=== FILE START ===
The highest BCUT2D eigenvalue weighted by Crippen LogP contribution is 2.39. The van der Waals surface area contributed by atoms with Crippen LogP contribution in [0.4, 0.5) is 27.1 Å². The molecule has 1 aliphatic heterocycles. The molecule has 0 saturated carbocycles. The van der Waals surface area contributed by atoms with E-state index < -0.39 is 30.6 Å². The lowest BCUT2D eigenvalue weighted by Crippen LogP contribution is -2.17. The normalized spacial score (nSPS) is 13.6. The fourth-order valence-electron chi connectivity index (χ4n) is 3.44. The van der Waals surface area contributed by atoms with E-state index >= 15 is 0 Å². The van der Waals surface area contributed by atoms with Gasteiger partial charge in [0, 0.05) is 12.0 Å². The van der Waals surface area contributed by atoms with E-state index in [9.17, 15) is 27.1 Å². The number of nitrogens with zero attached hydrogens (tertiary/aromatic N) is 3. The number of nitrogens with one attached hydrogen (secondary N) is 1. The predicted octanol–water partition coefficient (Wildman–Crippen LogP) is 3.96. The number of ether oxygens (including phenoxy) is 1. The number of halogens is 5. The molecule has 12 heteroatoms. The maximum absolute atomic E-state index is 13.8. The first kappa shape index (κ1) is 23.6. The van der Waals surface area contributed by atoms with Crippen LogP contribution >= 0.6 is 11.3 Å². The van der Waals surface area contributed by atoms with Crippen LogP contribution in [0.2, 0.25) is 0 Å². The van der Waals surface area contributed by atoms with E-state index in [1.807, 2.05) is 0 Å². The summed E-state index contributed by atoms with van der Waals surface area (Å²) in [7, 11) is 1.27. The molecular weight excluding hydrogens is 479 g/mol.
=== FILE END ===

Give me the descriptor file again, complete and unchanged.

The highest BCUT2D eigenvalue weighted by Crippen LogP contribution is 2.39. The van der Waals surface area contributed by atoms with Crippen LogP contribution in [0.4, 0.5) is 27.1 Å². The molecule has 1 aliphatic heterocycles. The molecule has 0 saturated carbocycles. The van der Waals surface area contributed by atoms with E-state index < -0.39 is 30.6 Å². The lowest BCUT2D eigenvalue weighted by Crippen LogP contribution is -2.17. The normalized spacial score (nSPS) is 13.6. The fourth-order valence-electron chi connectivity index (χ4n) is 3.44. The van der Waals surface area contributed by atoms with E-state index >= 15 is 0 Å². The van der Waals surface area contributed by atoms with Gasteiger partial charge in [0, 0.05) is 12.0 Å². The van der Waals surface area contributed by atoms with E-state index in [9.17, 15) is 27.1 Å². The number of nitrogens with zero attached hydrogens (tertiary/aromatic N) is 3. The number of nitrogens with one attached hydrogen (secondary N) is 1. The predicted octanol–water partition coefficient (Wildman–Crippen LogP) is 3.96. The number of ether oxygens (including phenoxy) is 1. The number of halogens is 5. The molecule has 12 heteroatoms. The maximum absolute atomic E-state index is 13.8. The first kappa shape index (κ1) is 23.6. The van der Waals surface area contributed by atoms with Crippen LogP contribution >= 0.6 is 11.3 Å². The van der Waals surface area contributed by atoms with Crippen LogP contribution in [0.2, 0.25) is 0 Å². The van der Waals surface area contributed by atoms with E-state index in [1.807, 2.05) is 0 Å². The summed E-state index contributed by atoms with van der Waals surface area (Å²) in [7, 11) is 1.27. The molecular weight excluding hydrogens is 479 g/mol.